Both accused 'stunned' by killing
Both men accused in the Oxford murder trial say they were "stunned" to see their Sri Lankan countryman killed in a knife attack, and have closed their cases accusing each other of the fatal assault.
The Crown says they had a plan and a joint intention to carry out the killing.
The jury will be asked tomorrow to begin its deliberations and decide what happened in the farmhouse at Domain Rd, Oxford, early on February 23, 2012.
The jury heard closing addresses from both defence teams in the High Court in Christchurch today, the 19th day of the trial before Justice Christian Whata who will sum up the case tomorrow.
Thuvan Prawesh Sawal, 24, and Mudiyanselage Viraj Wasantha Alahakoon, 35, a jeweller, are jointly charged with the murder of 28-year-old dairy farm worker Sameera Madurangana Manikka Battelage, 28, and the arson of the house at Oxford where he lived.
Alahakoon also denies charges of assaulting a woman, and assaulting her by cutting her long hair with scissors, on separate dates in December 2011.
Counsel for Alahakoon, Pip Hall, QC, suggested to the jury that the key to deciding the appropriate verdict was to consider whether it had been proved beyond reasonable doubt who had cut Battelage's throat.
The evidence suggested that the throat cutting had been done by only one person, and Alahakoon's team said that person was Sawal.
The massive amount of projected blood on Sawal's clothing proved that he had been been very close to the source of the blood.
Alahakoon - who said he was asleep and woke to find that Sawal had committed the killing and was wild-eyed and covered in blood - had no blood on his own clothing and no injuries on his arms or face.
He suggested that Sawal wanted Battelage out of the way because he saw him as "a barrier to his own romantic designs".
Sometime in 2011, Sawal had become infatuated with the same woman that Battelage had had a sexual relationship with.
There had been no evidence that Alahakoon had "procured" Sawal to commit murder or arson. His evidence was that he took up Sawal's offer to confront Battelage about the affair with the woman, Hall said.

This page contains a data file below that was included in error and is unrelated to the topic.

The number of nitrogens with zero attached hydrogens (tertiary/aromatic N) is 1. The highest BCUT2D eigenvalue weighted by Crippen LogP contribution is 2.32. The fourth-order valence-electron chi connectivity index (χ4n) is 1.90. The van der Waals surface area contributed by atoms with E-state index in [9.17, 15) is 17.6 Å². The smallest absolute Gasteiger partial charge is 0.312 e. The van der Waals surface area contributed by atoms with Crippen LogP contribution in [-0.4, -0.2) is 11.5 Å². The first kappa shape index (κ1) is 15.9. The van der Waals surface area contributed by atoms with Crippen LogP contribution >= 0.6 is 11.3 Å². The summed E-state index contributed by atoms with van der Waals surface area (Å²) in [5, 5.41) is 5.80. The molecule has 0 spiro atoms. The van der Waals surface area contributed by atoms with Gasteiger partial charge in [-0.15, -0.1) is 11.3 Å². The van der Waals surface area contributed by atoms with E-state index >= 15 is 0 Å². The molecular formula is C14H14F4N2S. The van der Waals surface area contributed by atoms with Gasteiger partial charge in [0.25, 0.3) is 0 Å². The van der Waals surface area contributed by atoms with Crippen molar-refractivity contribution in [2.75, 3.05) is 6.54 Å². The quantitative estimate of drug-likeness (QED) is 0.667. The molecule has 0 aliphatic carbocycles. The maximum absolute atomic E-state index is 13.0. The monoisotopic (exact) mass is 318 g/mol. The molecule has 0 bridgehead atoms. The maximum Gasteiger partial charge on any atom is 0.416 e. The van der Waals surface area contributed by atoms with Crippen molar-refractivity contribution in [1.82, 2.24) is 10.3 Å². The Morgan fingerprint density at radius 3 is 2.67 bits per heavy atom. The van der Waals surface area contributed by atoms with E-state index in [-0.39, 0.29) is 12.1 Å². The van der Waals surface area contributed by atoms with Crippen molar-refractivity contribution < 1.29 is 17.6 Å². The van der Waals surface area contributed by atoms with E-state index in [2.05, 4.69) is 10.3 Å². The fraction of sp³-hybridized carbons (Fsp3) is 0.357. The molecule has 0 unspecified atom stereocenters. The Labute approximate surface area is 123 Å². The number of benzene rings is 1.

"He wanted that to happen. He could not bring himself to challenge [Battelage] himself."
Hall also questioned why, if Alahakoon had a plan to kill Battelage on the night of February 22, he had suggested that the three of them go to watch a cricket match on television at the Oxford Working Men's Club, where their visit was recorded on security cameras.
Defence lawyers for both accused said their clients were "stunned" when they found that the other accused had committed the killing.
Sawal's counsel, John Brandts-Giesen, told the jury it should not judge Sawal by what he did next.
He said his client had visa problems and had been living his life "under the radar" as an overstayer.
He urged the jury: "Don't be surprised if he acted in a way to confound the police rather than simply to tell his story.
"Don't judge him by how he acted afterwards," Brandts-Giesen said.
"Heroes are rare and many people behave badly after trauma."
He discounted the Crown's theory that his client had a motive for the killing - that both men had been "consumed" by a sexual relationship that Battelage had with a woman they knew.
"The Crown's theory is defective," Brandts-Giesen said.
He said the relationship provided a motive for the other accused, Alahakoon, but that was no affair of Sawal's "and he did not make it his affair".
"It may well have been that [Sawal] had had a mild sexual interest in [the woman] as any man has for a pretty woman," Brandts-Giesen said.
There had been text messages, and he had seen the way she behaved to him and spoke to him. Sawal decided that it was too much for him and he had pulled back.
He said the petrol container that had travelled in the car to Oxford on the men's first trip, two days before the murder, had been there for an innocent purpose - to fuel a lawn mower. Sawal was not aware of it being in the car on the second trip, when the murder was committed.
Sawal had believed that things might become heated between Alahakoon and Battelage, but he had no knowledge that any unlawful act would be committed by Alahakoon.
Brandts-Giesen said Alahakoon had talked of beating up Battelage, but he was a "blowhard" with a habit of mouthing off and saying things that no-one expected he would do.
He said Battelage's texts sent that night, in which he referred to "nothing happening yet", could have referred to the verbal attack that he might have expected and deserved.
Sawal gave evidence that he was outside the house, smoking a cigarette on the decking, when he saw that Alahakoon had attacked the victim.
"Just because there were two of them at the scene doesn't mean they both did it," Brandts-Giesen said.
"Just because [Sawal] had blood on his watch and his clothing doesn't mean he is the murderer."
The Crown gave its closing address to the jury yesterday.